Welsh energy company Infinite Renewables unveiled a multi-technology energy centre at the UK’s Royal Mint in Wales on Wednesday. It comprises a GS Yuasa dual-chemistry battery energy storage system (BESS), a 2 MW solar farm, two wind turbines and a combined heat and power (CHP) unit.
Senior Technical Coordinator Peter Stevenson of GS Yuasa Battery Europe said its hybrid BESS comprises 1,120 50Ah LIM50EL lithium-ion cells and 240 1000Ah SLR1000 lead-acid cells. This is its sixth dual-chemistry project and combines the fast response of the lithium-ion batteries with the endurance of lead-acid, housed in two separate containers. It is the first system used in conjunction with a CHP plant, he said.
HIT Power supplied the four HiT Power-PS100 100 kWh parallel bi-directional power inverters.
Stevenson said the CHP will mostly draw on the lithium-ion batteries. When they discharge to 20%, the lead-acid batteries’ current rises rapidly to complement.
Infinite director Iestyn Morgan said at the system presentation that the thinking for battery use had changed in the last few weeks. Originally, it was about power shifting but now is about energy distribution.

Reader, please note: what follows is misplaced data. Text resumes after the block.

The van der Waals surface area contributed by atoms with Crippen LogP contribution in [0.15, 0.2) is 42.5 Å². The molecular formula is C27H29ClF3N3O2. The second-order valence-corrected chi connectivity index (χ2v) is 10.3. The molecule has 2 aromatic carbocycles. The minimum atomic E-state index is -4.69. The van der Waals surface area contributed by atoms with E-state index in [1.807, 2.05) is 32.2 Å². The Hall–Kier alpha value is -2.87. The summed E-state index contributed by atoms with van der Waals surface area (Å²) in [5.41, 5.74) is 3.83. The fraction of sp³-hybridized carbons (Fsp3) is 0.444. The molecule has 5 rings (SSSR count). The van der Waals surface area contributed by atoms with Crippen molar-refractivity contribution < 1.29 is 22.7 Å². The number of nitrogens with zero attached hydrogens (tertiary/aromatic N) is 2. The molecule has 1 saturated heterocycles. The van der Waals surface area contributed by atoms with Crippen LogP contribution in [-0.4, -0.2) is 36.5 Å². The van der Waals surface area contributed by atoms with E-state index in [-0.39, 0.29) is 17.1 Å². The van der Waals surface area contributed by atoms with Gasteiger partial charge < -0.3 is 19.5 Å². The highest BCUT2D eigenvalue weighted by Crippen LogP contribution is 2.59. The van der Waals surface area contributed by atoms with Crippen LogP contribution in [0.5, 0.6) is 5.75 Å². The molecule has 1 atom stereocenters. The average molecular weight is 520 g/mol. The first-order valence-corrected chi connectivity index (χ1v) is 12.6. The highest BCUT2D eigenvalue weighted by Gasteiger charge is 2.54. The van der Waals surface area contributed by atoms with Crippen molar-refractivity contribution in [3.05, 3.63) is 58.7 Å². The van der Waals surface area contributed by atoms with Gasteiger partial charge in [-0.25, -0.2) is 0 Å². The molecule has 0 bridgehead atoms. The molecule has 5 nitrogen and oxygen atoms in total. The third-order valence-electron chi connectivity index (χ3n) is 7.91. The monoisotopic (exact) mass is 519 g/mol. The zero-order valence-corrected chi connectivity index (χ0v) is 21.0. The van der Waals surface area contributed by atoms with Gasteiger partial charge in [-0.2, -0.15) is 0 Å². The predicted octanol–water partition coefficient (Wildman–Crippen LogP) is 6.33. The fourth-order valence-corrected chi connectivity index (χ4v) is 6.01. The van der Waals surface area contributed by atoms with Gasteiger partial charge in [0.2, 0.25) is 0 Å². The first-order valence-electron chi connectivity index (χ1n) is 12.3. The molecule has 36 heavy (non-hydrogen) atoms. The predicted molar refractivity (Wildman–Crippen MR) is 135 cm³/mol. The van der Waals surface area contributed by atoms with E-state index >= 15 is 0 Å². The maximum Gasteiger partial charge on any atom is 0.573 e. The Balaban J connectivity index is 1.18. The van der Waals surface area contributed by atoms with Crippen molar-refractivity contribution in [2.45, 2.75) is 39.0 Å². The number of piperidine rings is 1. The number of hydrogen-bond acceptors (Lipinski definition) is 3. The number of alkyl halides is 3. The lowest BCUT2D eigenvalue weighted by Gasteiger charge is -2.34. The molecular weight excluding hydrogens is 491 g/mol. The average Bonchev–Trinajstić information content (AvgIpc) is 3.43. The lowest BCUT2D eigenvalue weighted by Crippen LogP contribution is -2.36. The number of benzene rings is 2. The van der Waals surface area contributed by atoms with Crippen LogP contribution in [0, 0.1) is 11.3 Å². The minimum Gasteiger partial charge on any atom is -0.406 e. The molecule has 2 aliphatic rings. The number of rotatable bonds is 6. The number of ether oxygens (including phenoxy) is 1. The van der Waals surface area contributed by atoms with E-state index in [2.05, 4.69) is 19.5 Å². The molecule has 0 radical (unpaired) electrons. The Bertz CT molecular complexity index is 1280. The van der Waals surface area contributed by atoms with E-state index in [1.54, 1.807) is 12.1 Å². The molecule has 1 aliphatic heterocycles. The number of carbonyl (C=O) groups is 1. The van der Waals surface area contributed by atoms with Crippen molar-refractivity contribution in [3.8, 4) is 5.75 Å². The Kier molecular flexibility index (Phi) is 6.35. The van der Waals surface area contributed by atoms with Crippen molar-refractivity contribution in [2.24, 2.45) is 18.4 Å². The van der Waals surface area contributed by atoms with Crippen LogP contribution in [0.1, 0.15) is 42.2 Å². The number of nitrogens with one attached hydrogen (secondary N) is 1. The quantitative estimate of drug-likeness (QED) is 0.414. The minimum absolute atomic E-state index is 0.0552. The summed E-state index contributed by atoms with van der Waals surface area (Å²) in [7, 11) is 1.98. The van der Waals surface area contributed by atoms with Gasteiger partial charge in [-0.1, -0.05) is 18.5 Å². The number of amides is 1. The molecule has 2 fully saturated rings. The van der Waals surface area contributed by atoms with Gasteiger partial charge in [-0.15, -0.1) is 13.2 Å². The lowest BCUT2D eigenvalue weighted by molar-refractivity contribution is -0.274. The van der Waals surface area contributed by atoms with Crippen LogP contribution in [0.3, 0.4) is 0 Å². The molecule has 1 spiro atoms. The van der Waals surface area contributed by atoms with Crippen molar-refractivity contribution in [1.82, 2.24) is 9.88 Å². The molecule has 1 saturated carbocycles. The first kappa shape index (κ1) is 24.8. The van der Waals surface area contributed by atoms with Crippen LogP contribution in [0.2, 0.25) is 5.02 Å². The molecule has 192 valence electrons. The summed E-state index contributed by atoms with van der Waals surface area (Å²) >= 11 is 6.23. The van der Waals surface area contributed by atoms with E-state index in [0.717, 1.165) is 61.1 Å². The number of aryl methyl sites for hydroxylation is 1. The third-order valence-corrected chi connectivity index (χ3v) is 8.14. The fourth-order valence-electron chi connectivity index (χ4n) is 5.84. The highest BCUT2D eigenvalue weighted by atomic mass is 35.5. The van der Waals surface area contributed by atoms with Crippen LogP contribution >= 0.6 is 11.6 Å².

The centre will provide about 75% of the Royal Mint’s energy needs and will have the capability to supply a microgrid linked with neighbouring businesses. The energy centre is not allowed to connect to the national grid.
The fire suppression in the lithium-ion container consists of a simple overhead sprinkler. “We don’t expect to use it,” Stevenson told BEST. “These systems can cause more problems than they are worth.” He said a fire in the US last year was caused by a fire suppression system. A thermal management air extraction fan motor overheated and triggered the sprinkler system, which sprayed water over the batteries and caused the BMS to malfunction, leading to a secondary lithium fire.
GS Yuasa designs and manufactures its own BMS units in Japan. This is because if there are BMS-related fires, it is the cell manufacturer’s name that goes public, not the BMS manufacturer’s, he said. The BESS was assembled at its plant in Ebbw Vale, Wales.
The Royal Mint’s energy centre is part of the Generation Storage Supply project and is funded by the European Regional Development Fund through the Welsh Government and Albion Community Power.
Photo: Peter Stevenson of GS Yuasa Battery Europe showing its sixth dual-chemistry project